Aylmer transferred again, this time to the command of the second-rate HMS Royal Katherine in Spring 1690 and was present at the French victory at Battle of Beachy Head in July 1690. He transferred to the command of the third-rate HMS Monck in the North Sea in Summer 1691 and then took command of the first-rate HMS London in Spring 1692. As Second Captain to Admiral Edward Russell, he saw action again at the tactically indecisive Battle of Barfleur in May 1692.[1] As a captain, Aylmer was quite deferential to his Spanish partners during the War. Samuel Pepys believed that Aylmer should have been hanged for his habit of dipping his colours to Spanish Admirals.[5]

Senior command[edit]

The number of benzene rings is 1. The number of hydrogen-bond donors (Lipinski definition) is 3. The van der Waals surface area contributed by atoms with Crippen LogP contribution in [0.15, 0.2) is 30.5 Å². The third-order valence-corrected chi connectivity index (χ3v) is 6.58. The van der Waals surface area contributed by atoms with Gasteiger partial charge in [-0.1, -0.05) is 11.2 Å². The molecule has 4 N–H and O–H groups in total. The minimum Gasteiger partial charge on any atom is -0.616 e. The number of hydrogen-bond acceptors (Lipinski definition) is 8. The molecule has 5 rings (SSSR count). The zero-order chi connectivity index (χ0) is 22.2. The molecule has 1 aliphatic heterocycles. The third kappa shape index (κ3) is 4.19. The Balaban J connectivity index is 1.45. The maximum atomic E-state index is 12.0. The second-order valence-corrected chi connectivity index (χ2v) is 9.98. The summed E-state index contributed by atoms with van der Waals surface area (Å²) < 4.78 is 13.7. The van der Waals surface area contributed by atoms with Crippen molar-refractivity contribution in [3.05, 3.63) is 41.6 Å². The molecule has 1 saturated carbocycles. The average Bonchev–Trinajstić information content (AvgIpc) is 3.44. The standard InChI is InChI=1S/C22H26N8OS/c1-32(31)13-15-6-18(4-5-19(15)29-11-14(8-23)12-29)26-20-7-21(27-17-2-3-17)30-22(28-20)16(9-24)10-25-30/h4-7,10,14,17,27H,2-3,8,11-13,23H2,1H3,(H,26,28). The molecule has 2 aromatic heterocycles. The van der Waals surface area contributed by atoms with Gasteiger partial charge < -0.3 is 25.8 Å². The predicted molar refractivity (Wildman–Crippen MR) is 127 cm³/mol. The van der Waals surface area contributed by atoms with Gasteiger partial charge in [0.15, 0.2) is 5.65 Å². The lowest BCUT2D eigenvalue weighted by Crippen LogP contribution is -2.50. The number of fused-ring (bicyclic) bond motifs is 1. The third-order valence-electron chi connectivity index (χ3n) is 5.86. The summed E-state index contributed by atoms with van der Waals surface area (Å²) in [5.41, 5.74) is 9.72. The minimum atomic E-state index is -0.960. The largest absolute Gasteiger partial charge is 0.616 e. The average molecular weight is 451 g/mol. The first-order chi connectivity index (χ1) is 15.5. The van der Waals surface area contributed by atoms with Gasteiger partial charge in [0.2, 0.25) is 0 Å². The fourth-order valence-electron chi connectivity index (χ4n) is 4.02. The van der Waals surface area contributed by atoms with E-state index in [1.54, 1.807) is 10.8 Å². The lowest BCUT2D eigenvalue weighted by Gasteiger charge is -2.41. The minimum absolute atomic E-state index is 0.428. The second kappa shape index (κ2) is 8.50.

Wallet's Court Manor at Westcliffe in Kent, Aylmer's home from around 1700

Promoted to rear admiral on 8 February 1693 and to vice admiral in June 1693, Aylmer hoisted his flag in the first-rate HMS Royal Sovereign and served under Admiral Edward Russell as second-in-command of the Mediterranean Fleet. He also became Whig Member of Parliament for Portsmouth at a by-election in 1695 but had to stand down when the House of Commons declared the by-election void in January 1696.[6] Nevertheless he was elected Whig Member of Parliament for Dover in December 1697.[6] The Treaty of Ryswick was signed in September 1697, bringing the Nine Years' War to an end and, after a delay in fitting out his squadron, Aylmer went out into the Mediterranean, with his flag in the second-rate HMS Boyne, to ensure the treaty was being observed in September 1698; he then retired from active service in October 1699.[6] In around 1700 he acquired Wallett's Court Manor at Westcliffe in Kent[7] as a property in which he would live in retirement.[8] He also had a property at No. 12 Great Piazza in Covent Garden.[9]